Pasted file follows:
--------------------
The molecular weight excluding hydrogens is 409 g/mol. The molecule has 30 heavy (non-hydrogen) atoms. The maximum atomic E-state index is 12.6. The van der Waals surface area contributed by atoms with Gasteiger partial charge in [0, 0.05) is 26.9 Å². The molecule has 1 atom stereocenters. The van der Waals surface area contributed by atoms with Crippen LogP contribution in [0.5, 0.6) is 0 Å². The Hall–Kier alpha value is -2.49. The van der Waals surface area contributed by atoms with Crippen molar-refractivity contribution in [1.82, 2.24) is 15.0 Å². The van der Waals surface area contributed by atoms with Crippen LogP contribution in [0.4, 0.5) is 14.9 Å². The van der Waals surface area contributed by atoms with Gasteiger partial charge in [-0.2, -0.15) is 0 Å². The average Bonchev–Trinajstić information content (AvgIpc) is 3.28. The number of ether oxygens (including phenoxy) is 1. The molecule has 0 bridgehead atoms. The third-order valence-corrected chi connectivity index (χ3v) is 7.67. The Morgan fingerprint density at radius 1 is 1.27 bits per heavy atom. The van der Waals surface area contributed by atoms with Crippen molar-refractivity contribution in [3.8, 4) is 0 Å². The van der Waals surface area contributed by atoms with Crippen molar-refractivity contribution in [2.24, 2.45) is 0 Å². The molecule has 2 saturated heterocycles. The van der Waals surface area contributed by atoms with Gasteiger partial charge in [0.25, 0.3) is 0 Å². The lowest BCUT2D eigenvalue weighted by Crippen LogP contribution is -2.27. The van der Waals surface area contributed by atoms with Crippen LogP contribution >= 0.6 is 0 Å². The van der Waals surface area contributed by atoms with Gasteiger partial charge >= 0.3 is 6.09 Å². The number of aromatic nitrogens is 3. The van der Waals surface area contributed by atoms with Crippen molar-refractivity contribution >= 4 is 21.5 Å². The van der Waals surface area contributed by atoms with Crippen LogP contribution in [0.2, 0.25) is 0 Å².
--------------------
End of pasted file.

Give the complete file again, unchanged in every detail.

The molecular weight excluding hydrogens is 409 g/mol. The molecule has 30 heavy (non-hydrogen) atoms. The maximum atomic E-state index is 12.6. The van der Waals surface area contributed by atoms with Gasteiger partial charge in [0, 0.05) is 26.9 Å². The molecule has 1 atom stereocenters. The van der Waals surface area contributed by atoms with Crippen LogP contribution in [0.5, 0.6) is 0 Å². The Hall–Kier alpha value is -2.49. The van der Waals surface area contributed by atoms with Crippen molar-refractivity contribution in [1.82, 2.24) is 15.0 Å². The van der Waals surface area contributed by atoms with Crippen LogP contribution in [0.4, 0.5) is 14.9 Å². The van der Waals surface area contributed by atoms with Gasteiger partial charge in [-0.2, -0.15) is 0 Å². The average Bonchev–Trinajstić information content (AvgIpc) is 3.28. The number of ether oxygens (including phenoxy) is 1. The molecule has 0 bridgehead atoms. The third-order valence-corrected chi connectivity index (χ3v) is 7.67. The Morgan fingerprint density at radius 1 is 1.27 bits per heavy atom. The van der Waals surface area contributed by atoms with Crippen molar-refractivity contribution in [3.8, 4) is 0 Å². The van der Waals surface area contributed by atoms with Crippen molar-refractivity contribution in [2.24, 2.45) is 0 Å². The molecule has 2 saturated heterocycles. The van der Waals surface area contributed by atoms with Gasteiger partial charge in [0.25, 0.3) is 0 Å². The lowest BCUT2D eigenvalue weighted by Crippen LogP contribution is -2.27. The van der Waals surface area contributed by atoms with Crippen LogP contribution >= 0.6 is 0 Å². The van der Waals surface area contributed by atoms with Gasteiger partial charge >= 0.3 is 6.09 Å². The number of aromatic nitrogens is 3. The van der Waals surface area contributed by atoms with Crippen molar-refractivity contribution >= 4 is 21.5 Å². The van der Waals surface area contributed by atoms with Crippen LogP contribution in [0.2, 0.25) is 0 Å².